Padres Prospects Changing Teams

Hudson Potts, Arizona Fall League, October 15, 2018. Photo credit Benjamin Rush, forloveofbaseball on Flickr and on Instagram

So your team just acquired a Padres prospect? Join the club. It seems like every team in the league got one in the last week. With all the dealing, one might guess that the current state of the farm system is completely barren. However, this is not the case. Sure the Padres gave up some major talent, but they were able to keep the studs (Gore, Patino, Campusano, Head) and drew from some of their excess young major league talent.

Here is some information about the prospects the Friars gave up before the trade deadline.

Mariners Deal (In exchange for Austin Nola, Austin Allen, and Dan Altavilla)

Taylor Trammell, OF, #3 Padres prospect  – If I were to question one move by the Padres, it would undoubtedly be the Austin Nola deal. Nola has been really good this year and can play everywhere, but Trammell is an overpay in my opinion. Speed, power and defense are the calling cards for the former Reds farmhand and he should be up soon for the Mariners to contribute to quite a dynamic young outfield. Trammell had gotten some of his prospect shine back after a fantastic finish last season, but I think the emergence of Trent Grisham made Trammell expendable (at least in the Padres minds). Either way, the Mariners should have their left fielder (CF?) set for the next decade.

Andres Munoz, RHP, Unranked Padres prospect  – I didn’t have Munoz ranked because I no longer really viewed him as a prospect, but since his injury (Tommy John), he should probably be mentioned here. An absolute flame-thrower Munoz could easily be a top 5 closer in MLB — if only he could stay healthy. I was shaky about that before the season and now I am even more pessimistic. He reminds me of a Joel Zumaya in a lot of ways. When he is healthy he will be dominant, but there is just a lot of evidence that suggests he will continue to get hurt. Who knows, maybe the surgery will do wonders and he comes back with his 100 mph heater and killer slider.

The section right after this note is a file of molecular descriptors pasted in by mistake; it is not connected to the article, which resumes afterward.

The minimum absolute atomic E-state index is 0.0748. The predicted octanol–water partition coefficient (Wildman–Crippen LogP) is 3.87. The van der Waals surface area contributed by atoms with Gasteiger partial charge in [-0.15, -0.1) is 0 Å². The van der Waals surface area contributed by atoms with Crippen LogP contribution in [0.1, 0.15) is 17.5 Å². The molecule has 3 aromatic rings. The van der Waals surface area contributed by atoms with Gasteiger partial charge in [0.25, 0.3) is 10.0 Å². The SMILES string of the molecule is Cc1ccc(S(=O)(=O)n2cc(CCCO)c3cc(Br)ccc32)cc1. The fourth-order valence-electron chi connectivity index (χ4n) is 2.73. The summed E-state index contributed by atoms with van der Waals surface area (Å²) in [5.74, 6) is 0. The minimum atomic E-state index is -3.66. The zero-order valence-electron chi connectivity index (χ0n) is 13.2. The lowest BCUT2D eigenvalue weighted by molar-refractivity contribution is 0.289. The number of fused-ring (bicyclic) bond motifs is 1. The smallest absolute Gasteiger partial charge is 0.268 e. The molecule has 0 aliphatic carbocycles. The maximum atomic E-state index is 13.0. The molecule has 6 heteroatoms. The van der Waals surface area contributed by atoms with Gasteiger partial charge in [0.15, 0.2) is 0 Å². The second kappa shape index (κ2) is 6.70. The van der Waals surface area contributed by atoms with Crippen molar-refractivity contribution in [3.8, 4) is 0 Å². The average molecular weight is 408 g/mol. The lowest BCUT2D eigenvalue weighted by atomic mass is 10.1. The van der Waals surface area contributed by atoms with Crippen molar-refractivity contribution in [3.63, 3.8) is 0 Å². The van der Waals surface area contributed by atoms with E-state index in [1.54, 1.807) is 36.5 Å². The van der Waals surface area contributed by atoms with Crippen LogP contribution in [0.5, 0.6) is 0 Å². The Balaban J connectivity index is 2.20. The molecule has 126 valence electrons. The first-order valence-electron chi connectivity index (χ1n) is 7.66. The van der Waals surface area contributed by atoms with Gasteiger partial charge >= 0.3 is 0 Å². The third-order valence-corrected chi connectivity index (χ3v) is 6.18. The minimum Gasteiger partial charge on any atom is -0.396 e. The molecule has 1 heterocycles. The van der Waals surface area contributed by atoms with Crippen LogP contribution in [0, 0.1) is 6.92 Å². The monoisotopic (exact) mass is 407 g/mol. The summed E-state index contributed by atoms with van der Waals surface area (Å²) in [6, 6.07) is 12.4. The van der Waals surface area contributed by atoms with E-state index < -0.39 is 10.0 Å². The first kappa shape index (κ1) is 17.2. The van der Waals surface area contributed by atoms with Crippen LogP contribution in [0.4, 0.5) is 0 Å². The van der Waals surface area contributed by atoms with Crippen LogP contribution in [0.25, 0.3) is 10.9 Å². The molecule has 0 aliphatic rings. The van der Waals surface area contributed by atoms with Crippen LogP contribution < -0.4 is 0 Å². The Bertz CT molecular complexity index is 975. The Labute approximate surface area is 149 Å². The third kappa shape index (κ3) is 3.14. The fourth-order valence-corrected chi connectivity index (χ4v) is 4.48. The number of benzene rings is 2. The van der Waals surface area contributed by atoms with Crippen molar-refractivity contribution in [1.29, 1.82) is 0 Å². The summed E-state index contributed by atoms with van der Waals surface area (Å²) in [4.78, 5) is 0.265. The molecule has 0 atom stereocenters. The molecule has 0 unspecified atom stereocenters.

Royals Deal (In exchange for Trevor Rosenthal)

Edward Olivares, OF, #7 Padres prospect – I had Olivares ranked highly because of his appealing fantasy profile and he got off to a nice start in San Diego. He came back to earth quickly and clearly isn’t quite ready to help the major league team right now. But he has speed and power (18 HR/35 SB in 2019) and he might be able to find playing time pretty easily in Kansas City. If he does, that fantasy profile still is valuable, but he probably needs a year of development until he fully contributes. This trade seemed pretty fair for a bullpen arm and Olivares isn’t as appealing in real life as he is in fantasy.

Indians Deal (In exchange for Mike Clevinger and Greg Allen)

Gabriel Arias, SS, #8 Padres prospect (Indians) – He probably won’t get the recognition that Naylor and Quantrill will get, but to me Arias is the best get in the Clevinger trade. His defense almost assuredly guarantees he will contribute to the big league club and his bat is starting come around (.302/.339/.463) with more pop than expected at this point. I could see him really taking a leap with some more development and can play all around the infield. While he isn’t a glamorous headliner, I think when you remember how many other guys the Indians got it is a great acquisition for the Tribe.